American Furniture By E. T. Joy

they had uses. Perhaps the best name to group them under is breakfast table.

Brewster chair:

modern term for an early seventeenth-century Dutch type arm-chair made of turned posts and spindles. A handsomer variety of the Carver chair (q.v.). It has two tiers of four spindles in the back, a similar tier under the arms and, occasionally, two or more tiers under the seat at the sides (Fig. 4). Usually of ash or maple with rush seats. Named for William Brewster, first leader of the Plymouth colony pilgrims, who is said to have brought one to America with him in 1620 in the Mayflower. Popular to the end of the seven-teenth century. Earliest surviving examples perhaps about 1650.

Broken arch:

see Scroll top.

Bull's eye:

popular term for a smallish round mirror of concave or, more often, convex glass in an ornate round frame. When candle brackets are attached to the frame, it is generally called a girandole mirror. Many of these bull's eye mirrors are of English or French rather than American make. They were highly fashionable about 1800-20.


in America, ever since the eighteenth century, the word bureau means a chest of drawers, with or without a mirror, and regularly used in the bedroom (Fig. 5). Originally, and still in England, a desk. Examples were made in the William and Mary style, dating 1700-10, but the form dropped completely out of use until revived about 1750. They are found in the Chippen- dale and every style thereafter, the revival probably springing not from the earlier form but from Chippendale's designs. Many authorities describe bureaux according to the shape of the front - serpentine, reverse ser-pentine, bow or swell, and straight front - but that is mere grouping not classification proper.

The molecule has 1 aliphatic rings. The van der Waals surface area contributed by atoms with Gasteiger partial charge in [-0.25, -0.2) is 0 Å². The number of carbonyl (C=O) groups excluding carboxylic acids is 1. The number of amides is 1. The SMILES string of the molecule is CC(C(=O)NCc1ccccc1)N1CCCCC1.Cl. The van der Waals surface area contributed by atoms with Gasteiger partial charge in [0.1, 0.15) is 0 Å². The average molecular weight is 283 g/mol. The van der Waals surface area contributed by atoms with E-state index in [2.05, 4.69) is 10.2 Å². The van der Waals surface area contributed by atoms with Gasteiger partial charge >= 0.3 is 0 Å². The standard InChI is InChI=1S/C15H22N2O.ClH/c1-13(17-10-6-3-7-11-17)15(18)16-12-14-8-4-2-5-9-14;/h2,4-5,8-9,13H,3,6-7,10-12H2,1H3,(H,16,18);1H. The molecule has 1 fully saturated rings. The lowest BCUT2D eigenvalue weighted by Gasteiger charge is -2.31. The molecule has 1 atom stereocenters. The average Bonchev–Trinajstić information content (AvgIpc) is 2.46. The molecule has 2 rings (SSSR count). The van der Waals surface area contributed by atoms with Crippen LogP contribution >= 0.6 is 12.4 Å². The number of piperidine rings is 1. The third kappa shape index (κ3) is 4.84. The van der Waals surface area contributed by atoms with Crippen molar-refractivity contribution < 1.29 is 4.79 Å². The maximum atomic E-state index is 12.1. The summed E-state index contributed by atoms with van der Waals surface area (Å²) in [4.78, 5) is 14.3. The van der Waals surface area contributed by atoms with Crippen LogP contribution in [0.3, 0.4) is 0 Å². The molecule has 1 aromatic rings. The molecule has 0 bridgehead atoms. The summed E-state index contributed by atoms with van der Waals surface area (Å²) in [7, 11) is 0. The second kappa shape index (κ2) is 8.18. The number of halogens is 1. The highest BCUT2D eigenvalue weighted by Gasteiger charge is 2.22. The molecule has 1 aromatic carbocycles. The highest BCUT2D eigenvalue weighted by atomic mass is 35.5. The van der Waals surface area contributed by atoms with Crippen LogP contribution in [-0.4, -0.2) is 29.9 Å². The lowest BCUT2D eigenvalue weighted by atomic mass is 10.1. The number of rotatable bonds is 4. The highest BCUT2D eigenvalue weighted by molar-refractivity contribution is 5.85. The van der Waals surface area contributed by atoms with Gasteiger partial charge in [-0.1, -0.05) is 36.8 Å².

Bureau table:

a dressing-table of the Goddard-Townsend flat-top, knee-hole desk type. So named by them (Plate 416).


a tree knot or protruding growth which shows beautifully patterned grain-ings when sliced. Used for inlay or veneer. Found in some late seventeenth- and much eighteenth-century American furniture, and chiefly in walnut and maple burls.

Butterfly table:

drop-leaf table with swinging supports resembling butterfly wings. Believed to be uniquely American. The legs are raked and stretchered so that the 'wings' can be pivoted in the stretchers. They date about 1700-25, the earliest usually maple (Plate 3QC).

Camel back:

colloquial term for a chair or sofa, such as Hepplewhite, with the top curved somewhat like the hump of a drome-dary (Fig. 6).

Cane chair:

a chair with the seat and often the back tightly woven of canes (rattans). First used in America about 1690-1700 in 'Charles II' style chairs; later, in the William and Mary and Queen Anne styles; again, almost a century later, in Sheraton and subsequent styles.


a fanciful scroll; used in America mostly as a central finial for the tops of Philadelphia Chippendale highboys, clocks and, occasionally, mirrors.

Carver chair:

modern term for an early seventeenth-century 'Dutch' type arm chair made of turned posts and spindles. It has three rails and three spindles in the back

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Philip Burke has a wide range of 18th and 19th century English and continental antique furniture.

The different styles of antique furniture that comes in may only last a few days in the workshop before they are sold. If you require a piece of furniture not listed please call and we will do our best to cater for your needs.



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Antique furniture is not always beautiful and pristine--in fact, some of the most valuable pieces show wear and fading. Whether or not to restore antique furniture can be a complex question, but it also depends on the definition of "restore."


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